Thursday, 18th January, 2024

[Day 1403]

Thursday is my shopping day and things were slightly fraught this morning as I needed to cope with the sequelae of an overnight temperature of -6 degrees, plus the fact that a crucial access road that we use to get around Bromsgrove is blocked off which means that I have join a traffic queue of two thirds of a mile long to get anywhere. But these annoyances having been negotiated, I got the shopping done expeditiously and then joined queues to get back home again. When the weather is as cold as this, I have started to put on a windscreen protector on the car, held in place by rubber mats and these always help to allay the worst of the frost. Then it is a case of hot water in a specially designated long-spout watering can to clear the windscreens before I set off. Today, dawn was just about breaking as I left for the supermarket but by the time I got there it was half light. I tell myself that with a bit of luck, if the sunrise starts about two minutes earlier per day, then I might manage the trip to the supermarket in the light next week when I do the weekly shop. I had just about got back when the carer allocated to us on a Thursday turned up one hour earlier than we really wanted or needed – the carer herself realised that the start time they had allocated here was probably wrong and had texted them to this effect but the information had not really got through to those responsible for the staff allcation each day. The carer on a Thursday is a Pyschology graduate so we often have extended chats about matters which of interest to us both. Once she had departed, the sky was blue and the air was clear so we decided to make a trip to Droitwich to our favourite cafe where we indulged in our usual pot of tea and a bacon butty on large, chunky brown bread. We normally finish our little trip to the shop run by Worcestershire Association of Carers and today was no exception. We did purchase one item which was quite a pretty silvered dish which I bought as a present for our friend who is going to be 90 years old tomorrow. If she does not happen to like it, I am sure she will have a relative to whom she can pass it on. We may or may not see her tomorrow but if not there is always Saturday and failing that, next Tuesday.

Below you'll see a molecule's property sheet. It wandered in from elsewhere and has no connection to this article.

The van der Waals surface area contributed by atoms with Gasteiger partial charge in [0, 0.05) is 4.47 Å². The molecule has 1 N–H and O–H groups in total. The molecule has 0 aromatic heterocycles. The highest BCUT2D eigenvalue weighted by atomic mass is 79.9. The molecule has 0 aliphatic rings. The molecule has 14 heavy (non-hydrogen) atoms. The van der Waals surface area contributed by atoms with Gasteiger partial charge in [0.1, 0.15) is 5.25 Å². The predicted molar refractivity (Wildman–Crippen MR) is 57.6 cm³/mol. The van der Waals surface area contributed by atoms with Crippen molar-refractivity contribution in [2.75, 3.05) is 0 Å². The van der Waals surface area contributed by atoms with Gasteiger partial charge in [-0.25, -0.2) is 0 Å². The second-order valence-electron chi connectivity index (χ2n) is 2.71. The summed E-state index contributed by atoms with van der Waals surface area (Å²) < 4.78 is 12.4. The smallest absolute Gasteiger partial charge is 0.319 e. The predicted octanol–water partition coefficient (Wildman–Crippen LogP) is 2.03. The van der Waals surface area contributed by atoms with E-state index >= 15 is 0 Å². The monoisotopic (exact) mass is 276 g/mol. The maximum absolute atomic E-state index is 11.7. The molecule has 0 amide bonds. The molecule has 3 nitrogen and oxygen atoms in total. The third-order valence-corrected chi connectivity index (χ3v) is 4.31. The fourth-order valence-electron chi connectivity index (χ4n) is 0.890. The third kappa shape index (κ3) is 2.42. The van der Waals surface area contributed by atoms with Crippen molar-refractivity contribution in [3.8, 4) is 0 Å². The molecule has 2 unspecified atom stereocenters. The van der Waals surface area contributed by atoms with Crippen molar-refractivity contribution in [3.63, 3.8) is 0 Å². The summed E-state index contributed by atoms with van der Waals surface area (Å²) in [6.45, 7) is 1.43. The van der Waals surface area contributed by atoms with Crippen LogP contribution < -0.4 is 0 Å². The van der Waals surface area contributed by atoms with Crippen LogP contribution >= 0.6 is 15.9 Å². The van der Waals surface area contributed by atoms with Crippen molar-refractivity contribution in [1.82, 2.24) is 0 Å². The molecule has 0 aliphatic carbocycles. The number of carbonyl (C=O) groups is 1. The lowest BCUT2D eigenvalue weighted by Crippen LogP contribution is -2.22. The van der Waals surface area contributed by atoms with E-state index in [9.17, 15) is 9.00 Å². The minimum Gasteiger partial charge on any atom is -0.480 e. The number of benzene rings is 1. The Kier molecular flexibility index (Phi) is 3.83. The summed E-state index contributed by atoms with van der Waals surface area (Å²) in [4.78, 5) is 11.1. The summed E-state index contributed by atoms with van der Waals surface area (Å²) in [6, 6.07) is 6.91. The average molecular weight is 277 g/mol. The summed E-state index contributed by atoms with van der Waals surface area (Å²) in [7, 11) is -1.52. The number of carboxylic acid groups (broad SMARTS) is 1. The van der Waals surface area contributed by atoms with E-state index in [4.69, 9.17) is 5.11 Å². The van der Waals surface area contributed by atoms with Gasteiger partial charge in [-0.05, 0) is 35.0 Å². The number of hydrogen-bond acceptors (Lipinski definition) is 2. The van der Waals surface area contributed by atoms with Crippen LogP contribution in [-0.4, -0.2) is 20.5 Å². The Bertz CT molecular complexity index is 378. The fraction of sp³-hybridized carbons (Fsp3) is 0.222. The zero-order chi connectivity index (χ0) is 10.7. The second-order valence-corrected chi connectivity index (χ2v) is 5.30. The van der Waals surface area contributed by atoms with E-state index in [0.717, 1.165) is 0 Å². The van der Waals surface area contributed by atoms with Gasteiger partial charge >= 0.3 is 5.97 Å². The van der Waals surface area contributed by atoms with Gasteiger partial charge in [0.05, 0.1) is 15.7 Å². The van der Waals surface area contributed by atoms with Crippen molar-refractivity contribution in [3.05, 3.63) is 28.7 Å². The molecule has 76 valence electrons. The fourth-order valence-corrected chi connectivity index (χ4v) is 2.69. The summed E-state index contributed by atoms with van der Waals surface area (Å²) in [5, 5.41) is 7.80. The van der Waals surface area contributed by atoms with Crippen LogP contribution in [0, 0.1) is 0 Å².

This afternoon, I wondered what film I might try to access in order to keep Meg entertained. After a false start, I thought I would try and see if YouTube had a suitable Thomas Hardy film and found ‘Tess of the D’Urbervilles‘ which is a story that I know reasonably well. We watched about one half of the film but, as it is quite a long one, decided to cut it short about half way through so that we can watch the second half another day. When Meg and I used to go on extended holidays in January in Salobreña, Southern Spain I located a copy of this Thoms Hardy novel in the hotel’s book collection and read it avidly. I was particularly interested in the final few pages because the sister of Tess and Tess’s one time ‘amante’ walk up the slope of a hill in Winchester called West Hill, half way up which is Winchester gaol. In this gaol Tess is to be executed and the pair observe the black flag flown when there is an execution. Now it happens that King Alfred’s College which was to become the University of Winchester (where I worked for ten years) is built on the slopes of West Hill and I used to walk through the grounds of the West Hill cemetery (more of a park than a cemetery these days) on my way to college. So I feel that there is quite a connection between the final pages of the novel and the scenes over West Hill that I used to walk and knew quite well.

Last night, the vote took place on the government’s Rwanda bill and, as I had anticipated, many of the Tory rebels drifted away from voting against their own government when it came to it. In popular parlance they had ‘bottled it’ and the government won by a fairly comfortable majority. The bill having got through the Commons now passes to the House of Lords which is where the fun is going to start. One of the (very few) virtues of un unelected second chamber in our parliament is that members are not always looking over their shoulder having to appease an electorate who might might turf them out if they did note vote the ‘right’ way. Consequently, the House of Lords has many independently minded members, irrespective of party, and the whipping system is very much more light touch than the Commons. So the Lords may not feel they could refuse to pass the bill but they might pass so many amendments that it emerges an entirely different creature from the one that was passed to them by the Commons. The Commons then has to decide which, of the probably many, amendments to accept or reject and then the consitutional game of ‘ping-pong’ starts in which the bill is batted backwards and forwards between the Lords and the Commons. My own feeling is that the Bill is probably doomed and the Lords will have no truck with any legislation that will make the UK a laughing stock and the only European country apart from Russia and Belarus that does not accept the jurisdiction and the rulings of the ECHR (European Court of Human Rights – nothing to do with the European Community but largely drafted by British lawyers at the end of the second World War)